X and Y are two different integers, greater than 1, with sum less than or equal to 100. S and P are two mathematicians; S knows the sum X+Y, P knows the product X*Y, and both are perfect logicians. Both S and P know the information in these two sentences. The following conversation occurs:

S says "P does not know X and Y."

P says "Now I know X and Y."

S says "Now I also know X and Y!"

What are X and Y?

S says "P does not know X and Y."

P says "Now I know X and Y."

S says "Now I also know X and Y!"

What are X and Y?

## 3 comments:

The integers are 4 and 13.

The Sum is 17, The Product is 52.

I created a full list of all possible combinations of numbers and eliminated ones based on the various criteria.

S's first statement means that for the sum he knows, there are no sets of integers that both sum to that known number and create a unique product. This means that the sum has to be one of these:

11,17,23,27,29,35,37,41,47,53

The next two statements go together. P claims he knows, and then S claims he also knows!

Based on the list of numbers above, I looked at all the cases where P would then know the integers -- there were quite a few. But there was only one of the original sums that only had one case where P knows it, and that was for a sum of 17. If the sum is 17 and P knows it, then the numbers are 4 and 13.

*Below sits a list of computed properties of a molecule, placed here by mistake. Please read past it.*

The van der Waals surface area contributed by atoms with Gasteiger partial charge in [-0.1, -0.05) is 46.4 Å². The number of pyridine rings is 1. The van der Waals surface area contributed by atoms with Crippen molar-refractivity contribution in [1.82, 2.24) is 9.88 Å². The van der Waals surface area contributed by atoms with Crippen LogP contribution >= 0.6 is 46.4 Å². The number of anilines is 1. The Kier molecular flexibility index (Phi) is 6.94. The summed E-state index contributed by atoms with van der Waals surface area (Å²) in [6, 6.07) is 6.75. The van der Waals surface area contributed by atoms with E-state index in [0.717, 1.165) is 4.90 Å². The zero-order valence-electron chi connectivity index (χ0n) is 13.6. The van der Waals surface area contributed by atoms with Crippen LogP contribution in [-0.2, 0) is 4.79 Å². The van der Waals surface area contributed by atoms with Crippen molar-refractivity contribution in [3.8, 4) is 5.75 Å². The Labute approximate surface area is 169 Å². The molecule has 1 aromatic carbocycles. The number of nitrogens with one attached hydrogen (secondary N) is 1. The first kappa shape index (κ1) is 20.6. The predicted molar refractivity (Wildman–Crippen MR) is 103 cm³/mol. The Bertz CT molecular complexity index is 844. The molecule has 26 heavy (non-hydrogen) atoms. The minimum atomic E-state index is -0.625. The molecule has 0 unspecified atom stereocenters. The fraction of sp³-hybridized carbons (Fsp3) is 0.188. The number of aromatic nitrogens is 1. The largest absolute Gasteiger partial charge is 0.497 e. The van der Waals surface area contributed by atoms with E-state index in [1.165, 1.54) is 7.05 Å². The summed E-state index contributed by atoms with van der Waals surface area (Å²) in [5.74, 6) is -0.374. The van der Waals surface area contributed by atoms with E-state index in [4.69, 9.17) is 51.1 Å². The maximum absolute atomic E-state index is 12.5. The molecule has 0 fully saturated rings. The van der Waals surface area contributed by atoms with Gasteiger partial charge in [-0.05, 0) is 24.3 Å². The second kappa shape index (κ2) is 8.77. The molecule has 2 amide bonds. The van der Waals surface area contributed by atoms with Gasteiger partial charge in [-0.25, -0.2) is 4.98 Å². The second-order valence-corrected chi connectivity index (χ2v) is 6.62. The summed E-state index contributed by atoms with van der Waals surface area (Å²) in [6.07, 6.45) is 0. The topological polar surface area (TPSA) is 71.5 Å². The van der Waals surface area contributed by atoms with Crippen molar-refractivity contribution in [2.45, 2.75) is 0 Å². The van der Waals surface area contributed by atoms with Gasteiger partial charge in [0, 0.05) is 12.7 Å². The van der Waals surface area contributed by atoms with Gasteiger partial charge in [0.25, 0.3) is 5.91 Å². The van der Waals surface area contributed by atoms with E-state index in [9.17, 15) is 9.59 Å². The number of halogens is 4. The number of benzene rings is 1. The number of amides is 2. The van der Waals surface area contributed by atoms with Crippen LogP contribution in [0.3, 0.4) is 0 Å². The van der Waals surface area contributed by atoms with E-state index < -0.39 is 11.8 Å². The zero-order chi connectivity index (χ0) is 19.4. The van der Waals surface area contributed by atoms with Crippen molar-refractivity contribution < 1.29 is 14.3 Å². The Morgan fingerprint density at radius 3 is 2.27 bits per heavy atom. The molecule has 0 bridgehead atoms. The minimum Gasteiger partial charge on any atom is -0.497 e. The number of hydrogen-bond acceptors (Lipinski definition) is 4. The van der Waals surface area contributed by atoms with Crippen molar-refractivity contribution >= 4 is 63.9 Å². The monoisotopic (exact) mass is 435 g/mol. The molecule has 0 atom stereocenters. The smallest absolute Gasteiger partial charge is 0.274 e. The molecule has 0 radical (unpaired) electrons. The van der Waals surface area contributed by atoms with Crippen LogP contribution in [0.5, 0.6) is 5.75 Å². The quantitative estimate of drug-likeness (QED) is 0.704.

Checking the answer...

Statement 1: S says that P does not know the integers.

This is correct. A sum of 17 yields products of 30, 42, 52, 60, 66, 70, and 72. Each one of those products can be generated by more than one set of valid integers.

Statement 2: P knows the product is 52. This can be be generated by 2*26, 4*13 only. These sum to 28 and 17 respectively. 28 is not a valid sum based on the first statement, so they must sum to 17. P knows that it must be 4 and 13.

Statement 3: S knows his sum is 17, and his product is one of those (30, 42, 52, 60, 66, 70, 72). He looks at the factorization for each of those. Each of those have at least two valid factorizations except for 52.

30 = 5*6, 2*15 -- sums of 11 and 17

42 = 3*14, 2*21 -- sums of 17 and 23

52 = Just one factorization - 4*13 -- sum of 17

60 = 5*12, 3*20 -- sums of 17 and 23

66 = 6*11, 2*33 -- sums of 17 and 35

70 = 7*10, 2*35 -- sums of 17 and 37

72 = 8*9, 3*24 -- sums of 17 and 27

Since P has already declared he knows it, then S knows it is the product with only one valid factorization...52. Thus, the integers are 4 and 13.

Nice solution, Josh.

Thank you, Jerry.

This one took me awhile (and I messed it up on my first attempt), so it was gratifying to finally get the answer.

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